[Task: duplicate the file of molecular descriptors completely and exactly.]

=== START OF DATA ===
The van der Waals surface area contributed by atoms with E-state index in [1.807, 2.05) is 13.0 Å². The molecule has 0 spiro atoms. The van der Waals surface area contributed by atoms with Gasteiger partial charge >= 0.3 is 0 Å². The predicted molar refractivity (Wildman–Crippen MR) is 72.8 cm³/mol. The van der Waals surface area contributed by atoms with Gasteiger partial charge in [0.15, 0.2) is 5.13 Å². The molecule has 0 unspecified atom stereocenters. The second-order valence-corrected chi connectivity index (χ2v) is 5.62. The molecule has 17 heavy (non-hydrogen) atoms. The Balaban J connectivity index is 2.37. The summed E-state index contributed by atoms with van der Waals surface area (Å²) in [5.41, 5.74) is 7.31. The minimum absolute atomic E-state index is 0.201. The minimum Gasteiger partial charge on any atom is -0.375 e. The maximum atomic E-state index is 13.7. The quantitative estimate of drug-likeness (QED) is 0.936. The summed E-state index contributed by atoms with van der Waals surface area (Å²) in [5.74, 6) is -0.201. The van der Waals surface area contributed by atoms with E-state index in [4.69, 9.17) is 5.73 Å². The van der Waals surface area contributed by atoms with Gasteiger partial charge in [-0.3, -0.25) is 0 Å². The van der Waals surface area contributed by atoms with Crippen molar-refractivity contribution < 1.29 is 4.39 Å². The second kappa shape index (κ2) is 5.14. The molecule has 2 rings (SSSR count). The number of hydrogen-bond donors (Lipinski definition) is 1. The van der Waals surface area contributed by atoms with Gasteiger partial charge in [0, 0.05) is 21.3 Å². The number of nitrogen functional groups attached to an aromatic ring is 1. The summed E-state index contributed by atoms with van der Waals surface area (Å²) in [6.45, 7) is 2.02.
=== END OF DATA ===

The van der Waals surface area contributed by atoms with E-state index in [1.807, 2.05) is 13.0 Å². The molecule has 0 spiro atoms. The van der Waals surface area contributed by atoms with Gasteiger partial charge >= 0.3 is 0 Å². The predicted molar refractivity (Wildman–Crippen MR) is 72.8 cm³/mol. The van der Waals surface area contributed by atoms with Gasteiger partial charge in [0.15, 0.2) is 5.13 Å². The molecule has 0 unspecified atom stereocenters. The second-order valence-corrected chi connectivity index (χ2v) is 5.62. The molecule has 17 heavy (non-hydrogen) atoms. The Balaban J connectivity index is 2.37. The summed E-state index contributed by atoms with van der Waals surface area (Å²) in [5.41, 5.74) is 7.31. The minimum absolute atomic E-state index is 0.201. The minimum Gasteiger partial charge on any atom is -0.375 e. The maximum atomic E-state index is 13.7. The quantitative estimate of drug-likeness (QED) is 0.936. The summed E-state index contributed by atoms with van der Waals surface area (Å²) in [5.74, 6) is -0.201. The van der Waals surface area contributed by atoms with E-state index in [4.69, 9.17) is 5.73 Å². The van der Waals surface area contributed by atoms with Gasteiger partial charge in [-0.3, -0.25) is 0 Å². The van der Waals surface area contributed by atoms with Crippen molar-refractivity contribution < 1.29 is 4.39 Å². The second kappa shape index (κ2) is 5.14. The molecule has 2 rings (SSSR count). The number of hydrogen-bond donors (Lipinski definition) is 1. The van der Waals surface area contributed by atoms with Gasteiger partial charge in [0, 0.05) is 21.3 Å². The number of nitrogen functional groups attached to an aromatic ring is 1. The summed E-state index contributed by atoms with van der Waals surface area (Å²) in [6.45, 7) is 2.02.